Yu. Bregel

    Shaibanid ruler of Bokhara (d. 1550).

  • ʿABD-AL-BAHĀʾ

    A. Bausani, D. MacEoin

    epithet assumed by ʿAbbās Effendi, the eldest son of Bahāʾallāh, founder of the Bahaʾi movement. The epithet means “servant of the glory of God” or “servant of Bahāʾallāh.”

  • ʿABD-AL-BĀQĪ LAʿLĪZĀDA

    T. Yazici

    (d. 1746 A.D.), Ottoman scholar, son of Shaikh Laʿlī Meḥmed, the grandson of Sarı ʿAbdallāh, a commentator on the Maṯnavī

  • ʿABD-AL-BĀQĪ NAHĀVANDĪ

    Hameed ud-Din

    Mughal noble and biographer.

  • ʿABD-AL-BĀQĪ TABRĪZĪ

    ʿAbd-al-ʿAlī Kārang

    religious scholar and notable of Azerbaijan (d. 1039/1629-30).

  • ʿABD-AL-BĀQĪ YAZDĪ

    P. P. Soucek

    Safavid official and poet skilled in calligraphy, killed at the battle of Čālderān in Raǰab 920/August 1514.

  • ʿABD-AL-BARĪ

    F. Robinson

    early 20th century Indian scholar and pīr of the Ferangī Maḥal family.

  • ʿABD-AL-FATTĀḤ GARMRŪDĪ

    H. Algar

    (ca. 1200-64/1786-1848), a scribe and minor author of the mid-Qajar period.

  • ʿABD-AL-FATTĀH ḤOSAYNĪ

    M. B. Badakhshani

    Indian scholar of Persian and Arabic.

  • ʿABD-AL-ḠANĪ KHAN

    M. Baqir

    Indian literary scholar and a poet in Persian and Urdu (d. 1916).

  • ʿABD-AL-HĀDĪ ŠĪRĀZĪ

    H. Algar

    (1305-82/1888-1962), a Shiʿite scholar of Naǰaf, highly regarded for his learning and piety.

  • ʿABD-AL-ḤAMĪD B. ABUʾL-ḤADĪD

    W. Madelung

    Muʿtazilite scholar and man of letters (13th century).

  • ʿABD-AL-ḤAMĪD B. AḤMAD

    C. E. Bosworth

    vizier of the Ghaznavids in the late 5th/11th to early 6th/12th century. He is described as serving Sultan Ebrāhīm b. Masʿūd (451-92/1059-99).

  • ʿABD-AL-ḤAMID b. AḤMAD b. ʿABD-AL-ṢAMAD ŠIRĀZI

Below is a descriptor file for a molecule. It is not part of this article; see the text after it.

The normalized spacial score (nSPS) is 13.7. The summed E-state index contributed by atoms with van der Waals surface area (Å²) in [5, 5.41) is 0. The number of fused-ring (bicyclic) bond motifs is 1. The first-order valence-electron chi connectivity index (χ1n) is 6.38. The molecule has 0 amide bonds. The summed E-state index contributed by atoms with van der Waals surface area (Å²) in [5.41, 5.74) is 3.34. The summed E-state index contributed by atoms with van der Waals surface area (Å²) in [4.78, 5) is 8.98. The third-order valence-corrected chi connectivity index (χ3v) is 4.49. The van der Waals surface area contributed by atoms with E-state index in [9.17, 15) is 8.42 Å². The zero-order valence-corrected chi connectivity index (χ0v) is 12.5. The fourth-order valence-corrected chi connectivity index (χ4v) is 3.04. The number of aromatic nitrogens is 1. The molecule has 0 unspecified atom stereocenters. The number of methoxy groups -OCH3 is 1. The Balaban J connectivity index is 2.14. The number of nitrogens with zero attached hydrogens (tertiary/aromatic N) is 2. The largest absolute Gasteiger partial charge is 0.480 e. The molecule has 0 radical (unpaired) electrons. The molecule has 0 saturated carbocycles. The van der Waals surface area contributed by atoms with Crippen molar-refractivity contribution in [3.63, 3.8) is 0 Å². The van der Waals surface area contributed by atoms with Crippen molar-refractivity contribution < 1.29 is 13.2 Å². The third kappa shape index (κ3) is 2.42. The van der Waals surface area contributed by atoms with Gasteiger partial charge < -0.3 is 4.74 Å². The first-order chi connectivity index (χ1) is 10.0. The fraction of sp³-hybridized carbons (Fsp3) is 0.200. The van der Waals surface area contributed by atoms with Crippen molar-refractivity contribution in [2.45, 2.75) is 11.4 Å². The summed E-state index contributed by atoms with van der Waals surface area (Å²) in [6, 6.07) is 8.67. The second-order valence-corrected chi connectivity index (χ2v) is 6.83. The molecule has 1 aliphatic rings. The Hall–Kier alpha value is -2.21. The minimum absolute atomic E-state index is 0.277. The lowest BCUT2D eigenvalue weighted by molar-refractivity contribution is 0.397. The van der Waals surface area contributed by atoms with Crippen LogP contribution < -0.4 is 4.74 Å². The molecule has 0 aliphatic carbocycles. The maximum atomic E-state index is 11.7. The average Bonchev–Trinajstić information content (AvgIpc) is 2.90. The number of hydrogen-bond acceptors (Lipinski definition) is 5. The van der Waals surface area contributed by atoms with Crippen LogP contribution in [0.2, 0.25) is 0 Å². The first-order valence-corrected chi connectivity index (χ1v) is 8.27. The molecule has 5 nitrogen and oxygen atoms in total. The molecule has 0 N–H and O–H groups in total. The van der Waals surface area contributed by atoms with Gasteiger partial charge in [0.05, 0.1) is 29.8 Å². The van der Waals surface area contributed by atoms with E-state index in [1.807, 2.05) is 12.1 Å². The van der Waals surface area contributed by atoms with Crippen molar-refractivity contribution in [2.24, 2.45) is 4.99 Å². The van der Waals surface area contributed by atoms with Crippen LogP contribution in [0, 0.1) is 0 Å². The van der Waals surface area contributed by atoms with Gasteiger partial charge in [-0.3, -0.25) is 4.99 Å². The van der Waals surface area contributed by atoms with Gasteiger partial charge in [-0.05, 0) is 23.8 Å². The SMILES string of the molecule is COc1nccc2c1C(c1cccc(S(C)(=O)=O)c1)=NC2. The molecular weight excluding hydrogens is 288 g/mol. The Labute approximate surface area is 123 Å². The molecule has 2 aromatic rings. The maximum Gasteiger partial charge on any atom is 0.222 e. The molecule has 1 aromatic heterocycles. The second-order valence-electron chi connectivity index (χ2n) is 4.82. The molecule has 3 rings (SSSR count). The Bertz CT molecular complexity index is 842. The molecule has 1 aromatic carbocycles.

C. E. Bosworth

    long-serving vizier to the Ghaznavid sultans Ebrāhim b. Masʿud (r. 451-92/1059-99) and his son Masʿud III (r. 492-508/1199-1215).

  • ʿABD-AL-ḤAMĪD B. ʿĪSĀ

    G. C. Anawati

    physician, theologian, philosopher, and jurist (580-652/1184-1254).

  • ʿABD-AL-ḤAMĪD B. VĀSEʿ

    D. Pingree

    mathematician, often referred to as Ebn Tork, who apparently flourished at the beginning of the 2nd/9th century.

  • ʿABD-AL-ḤAMĪD B. YAḤYĀ

    W. N. Brinner

    an important figure in the development of Arabic epistolary style, especially in the stablishment of chancery style during the Umayyad period (d. 132/750).

  • ʿABD-AL-ḤAMĪD LĀHŪRĪ

    R. M. Eaton

    17th-century Indo-Persian historian and author of the Pādšāh-nāma, the official account of the reign of the Mughal emperor Shah Jahān (1037-67/1628-57).

  • ʿABD-AL-ḤAMĪD MALEK-AL-KALĀMĪ

    P. P. Soucek

    calligrapher, poet, and government official (d. 1949).

  • ʿABD-AL-ḤAQQ DEHLAVĪ

    N. H. Zaidi

    noted Mughal traditionist, historian, essayist, and biographer of saints (16th century).

  • ʿABD-AL-ḤAYY AWRANGĀBĀDĪ

    M. Baqir

    administrator, poet, and biographer (1729-82).

  • ʿABD-AL-ḤAYY, ABŪ’L-ḤASANĀT

    F. Robinson

    (1264-1304/1848-86), Indian theologian from the distinguished Farangī Maḥall family.

  • ʿABD-AL-ḤAYY, ḴᵛĀJĀ

    P. P. Soucek

    miniaturist (late 8th/14th century).

  • ʿABD-AL-JABBĀR

    D. Duda

    calligrapher at the Safavid court in Isfahan in the time of Shah ʿAbbās I (17th century).

  • ʿABD-AL-JABBĀR ASTARĀBĀDĪ

    D. Duda

    calligrapher of the taʿlīq script and bookpainter. 

  • ʿABD-AL-JABBĀR AZDĪ

    D. M. Dunlop

    Governor of Khorasan, executed in 142/759.

  • ʿABD-AL-JABBĀR B. AḤMAD

    W. Madelung

    prominent theologian of the late Muʿtazilite school (10th century).